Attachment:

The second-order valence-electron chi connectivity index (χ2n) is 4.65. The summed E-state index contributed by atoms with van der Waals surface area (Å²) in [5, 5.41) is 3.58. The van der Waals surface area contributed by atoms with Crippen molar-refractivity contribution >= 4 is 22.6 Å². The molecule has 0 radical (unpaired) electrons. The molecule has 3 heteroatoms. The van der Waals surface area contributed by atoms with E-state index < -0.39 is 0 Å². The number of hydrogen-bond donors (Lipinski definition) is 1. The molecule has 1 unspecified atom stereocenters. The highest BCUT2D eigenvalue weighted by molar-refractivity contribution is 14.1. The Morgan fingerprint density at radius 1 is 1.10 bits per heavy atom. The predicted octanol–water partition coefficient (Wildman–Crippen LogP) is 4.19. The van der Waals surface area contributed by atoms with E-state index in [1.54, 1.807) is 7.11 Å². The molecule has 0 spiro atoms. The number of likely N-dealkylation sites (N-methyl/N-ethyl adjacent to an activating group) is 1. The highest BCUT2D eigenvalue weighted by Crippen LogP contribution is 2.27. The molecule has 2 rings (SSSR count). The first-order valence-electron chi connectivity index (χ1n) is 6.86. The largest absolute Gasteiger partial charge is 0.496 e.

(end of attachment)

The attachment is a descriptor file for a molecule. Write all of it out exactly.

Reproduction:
The second-order valence-electron chi connectivity index (χ2n) is 4.65. The summed E-state index contributed by atoms with van der Waals surface area (Å²) in [5, 5.41) is 3.58. The van der Waals surface area contributed by atoms with Crippen molar-refractivity contribution >= 4 is 22.6 Å². The molecule has 0 radical (unpaired) electrons. The molecule has 3 heteroatoms. The van der Waals surface area contributed by atoms with E-state index < -0.39 is 0 Å². The number of hydrogen-bond donors (Lipinski definition) is 1. The molecule has 1 unspecified atom stereocenters. The highest BCUT2D eigenvalue weighted by molar-refractivity contribution is 14.1. The Morgan fingerprint density at radius 1 is 1.10 bits per heavy atom. The predicted octanol–water partition coefficient (Wildman–Crippen LogP) is 4.19. The van der Waals surface area contributed by atoms with E-state index in [1.54, 1.807) is 7.11 Å². The molecule has 0 spiro atoms. The number of likely N-dealkylation sites (N-methyl/N-ethyl adjacent to an activating group) is 1. The highest BCUT2D eigenvalue weighted by Crippen LogP contribution is 2.27. The molecule has 2 rings (SSSR count). The first-order valence-electron chi connectivity index (χ1n) is 6.86. The largest absolute Gasteiger partial charge is 0.496 e.